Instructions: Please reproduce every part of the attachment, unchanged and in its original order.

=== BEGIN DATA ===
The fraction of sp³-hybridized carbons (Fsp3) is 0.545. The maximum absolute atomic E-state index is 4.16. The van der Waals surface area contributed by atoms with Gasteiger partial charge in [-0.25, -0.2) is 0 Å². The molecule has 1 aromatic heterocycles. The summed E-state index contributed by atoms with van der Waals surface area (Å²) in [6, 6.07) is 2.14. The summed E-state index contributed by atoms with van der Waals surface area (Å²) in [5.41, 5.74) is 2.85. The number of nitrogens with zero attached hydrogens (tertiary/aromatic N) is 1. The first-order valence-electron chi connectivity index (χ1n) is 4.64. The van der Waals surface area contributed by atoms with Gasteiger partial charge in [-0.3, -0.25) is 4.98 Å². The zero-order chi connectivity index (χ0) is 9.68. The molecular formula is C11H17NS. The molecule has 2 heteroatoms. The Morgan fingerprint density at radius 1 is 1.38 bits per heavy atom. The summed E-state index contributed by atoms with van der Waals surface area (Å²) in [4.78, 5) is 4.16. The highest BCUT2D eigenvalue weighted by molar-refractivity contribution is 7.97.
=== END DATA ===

The fraction of sp³-hybridized carbons (Fsp3) is 0.545. The maximum absolute atomic E-state index is 4.16. The van der Waals surface area contributed by atoms with Gasteiger partial charge in [-0.25, -0.2) is 0 Å². The molecule has 1 aromatic heterocycles. The summed E-state index contributed by atoms with van der Waals surface area (Å²) in [6, 6.07) is 2.14. The summed E-state index contributed by atoms with van der Waals surface area (Å²) in [5.41, 5.74) is 2.85. The number of nitrogens with zero attached hydrogens (tertiary/aromatic N) is 1. The first-order valence-electron chi connectivity index (χ1n) is 4.64. The van der Waals surface area contributed by atoms with Gasteiger partial charge in [-0.3, -0.25) is 4.98 Å². The zero-order chi connectivity index (χ0) is 9.68. The molecular formula is C11H17NS. The molecule has 2 heteroatoms. The Morgan fingerprint density at radius 1 is 1.38 bits per heavy atom. The summed E-state index contributed by atoms with van der Waals surface area (Å²) in [4.78, 5) is 4.16. The highest BCUT2D eigenvalue weighted by molar-refractivity contribution is 7.97.